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How to survive your kid’s first public barf

Amber nasrulla and son - how to survive your kid's first public barfI’ll never forget my first time. It was unexpected, hot and wet. And smelly. I’m talking about something I’ve dubbed my son’s FPB, or First Public Barf. As parents we’re used to pee and poo of every hue and boogers of numerous textures and colours. But your child’s FPB, well, nothing prepares you for that. There’s no top 10 list in magazines, no A to Z directory in parenting books, no special chat with the pediatrician.

My story begins on a boat and ends on an island. (It has the makings of a disaster à la Gilligan’s Island, no?) Technically, it begins in the doctor’s offi ce, the day before the incident. At a routine visit, his pediatrician, who has been in the medical biz for some 30 years said, “I’ve never known a toddler to get seasick.” With that endorsement, I left the Gravol on the kitchen counter as my husband and I headed out for a day trip with friends. We took the ferry from Long Beach, Calif., to Catalina Island. We paid extra to sit indoors.

In the Commodore Class Lounge, my son, then two, sat in my lap and stuffed a chocolate chip cookie into his mouth. I absent-mindedly wiped crumbs from his face and my collar as the ferry left the harbour. He began to squirm in my arms. He moaned. And suddenly, violently, there were blobs of wet chocolate cookie on my neck, in my hair, on my chin, brown liquid dribbling on my silk blouse, even dripping down to my pretty gold sandals. People gasped. Some held their noses.

I checked his forehead. He didn’t have a fever. I looked around for my husband. Danial was returning from the bar with a Diet Coke and apple juice. As our eyes met he stopped walking. Then my son puked on me again. Another hot and heavy jet stream of damp food gurgled straight from his stomach. I thought it physiologically impossible that such a huge plume of fl uid could be evacuated from this small child, but he did it. He looked at me and started wailing, whereupon I had several suprising realizations:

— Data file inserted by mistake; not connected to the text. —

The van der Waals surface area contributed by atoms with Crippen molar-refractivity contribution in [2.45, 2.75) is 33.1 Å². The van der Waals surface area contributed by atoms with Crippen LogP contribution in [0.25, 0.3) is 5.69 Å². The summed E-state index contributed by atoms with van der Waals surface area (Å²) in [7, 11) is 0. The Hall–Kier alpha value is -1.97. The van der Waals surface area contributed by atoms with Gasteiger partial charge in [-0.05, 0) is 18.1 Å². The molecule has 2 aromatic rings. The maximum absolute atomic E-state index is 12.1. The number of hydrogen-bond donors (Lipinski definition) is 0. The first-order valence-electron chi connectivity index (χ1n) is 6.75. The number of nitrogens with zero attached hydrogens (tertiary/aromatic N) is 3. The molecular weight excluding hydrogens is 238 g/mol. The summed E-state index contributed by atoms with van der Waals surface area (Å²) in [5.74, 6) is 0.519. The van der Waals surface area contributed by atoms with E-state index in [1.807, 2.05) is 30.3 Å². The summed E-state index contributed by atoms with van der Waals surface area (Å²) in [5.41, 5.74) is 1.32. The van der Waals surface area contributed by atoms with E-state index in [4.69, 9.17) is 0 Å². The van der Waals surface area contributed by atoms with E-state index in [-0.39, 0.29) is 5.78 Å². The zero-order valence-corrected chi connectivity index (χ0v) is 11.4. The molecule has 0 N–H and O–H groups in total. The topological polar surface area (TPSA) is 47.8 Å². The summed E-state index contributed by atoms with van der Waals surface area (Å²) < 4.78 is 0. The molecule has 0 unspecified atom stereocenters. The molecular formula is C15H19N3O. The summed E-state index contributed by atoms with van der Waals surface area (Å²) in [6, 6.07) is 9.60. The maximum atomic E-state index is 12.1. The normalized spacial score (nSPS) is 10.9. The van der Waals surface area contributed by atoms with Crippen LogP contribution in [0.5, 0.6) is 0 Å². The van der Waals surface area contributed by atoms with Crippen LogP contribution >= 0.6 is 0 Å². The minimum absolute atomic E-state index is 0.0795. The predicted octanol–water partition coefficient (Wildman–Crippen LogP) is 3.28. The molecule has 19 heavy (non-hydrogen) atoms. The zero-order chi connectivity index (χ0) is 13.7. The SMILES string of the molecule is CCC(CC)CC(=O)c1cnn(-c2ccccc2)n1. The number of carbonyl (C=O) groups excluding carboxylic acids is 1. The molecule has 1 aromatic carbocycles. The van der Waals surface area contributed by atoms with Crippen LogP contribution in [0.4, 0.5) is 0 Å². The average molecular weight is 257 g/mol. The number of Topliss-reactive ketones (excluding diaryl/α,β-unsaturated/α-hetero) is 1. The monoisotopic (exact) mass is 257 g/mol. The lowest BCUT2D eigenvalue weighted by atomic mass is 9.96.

• As a first-time parent I was surprised I didn’t feel ashamed during this up-chuck incident. When my son was crying, no one else mattered. He was uncomfortable and it was my job to make it better. If he’s misbehaving, that’s one thing, but if he’s sick, I go into Red Cross mode. (Please know that I did clean up the ferry’s seats thoroughly.)
  • Pride. I survived a parental rite of passage – a projectile stream of puke directly in the face. OK, yes, I gagged a little while I scrubbed my son down in the washroom’s stainless steel sink.
  • Danial has a weak stomach. Who knew? He proved useful in following specific instructions and sprinted off with the pretense of fi nding towels. He returned 15 minutes later with cocktail napkins.
  • It’s not weird to carry around a small amount of Tide. And bags for dirty clothes. Quite the contrary.
  • On a boat trip, it’s GOOD to sit outside in the fresh air. Where your child can throw up into the ocean.
  • We carry around multiple changes of clothes for our wee ones, so why not clothes for us, too? An extra blouse, and, peut-être, a bra? And perfume. And shampoo.
  • Emergency clothes – even something purchased in trendsetting Southern California – can make you look dorky. When we got to Catalina Island 45 minutes later, I bolted into the closest shop. The tourist outfits looked like they were made for Malibu Beach Barbie. The T-shirts had glitter, or were bedazzled (a fashion must-have in the ’90s), and the shirts were exceedingly tight. In the men’s section I found a black tracksuit with Catalina Island emblazoned on it. It wasn’t too tacky so I bought it. After rinsing the vomit from my bra, I changed and emerged feeling like a tour guide dressed for Quebec City’s Carnival. It was 32°C.
  • Toddlers live in the immediate future. Clean and dry, my son ran to me, then recoiled saying, “Sometink smells yucky.” Yeah, it’s the smell of memories. The memory of your FPB. But not your last, my boy. Alas, not your last.


Canadian writer Amber Nasrulla, above with her son, divides her time between Southern California and Southern Ontario. A mother of one, she is comfortable with public displays of barfing.

Originally published in ParentsCanada magazine, May/June 2012.

a man carrying two children

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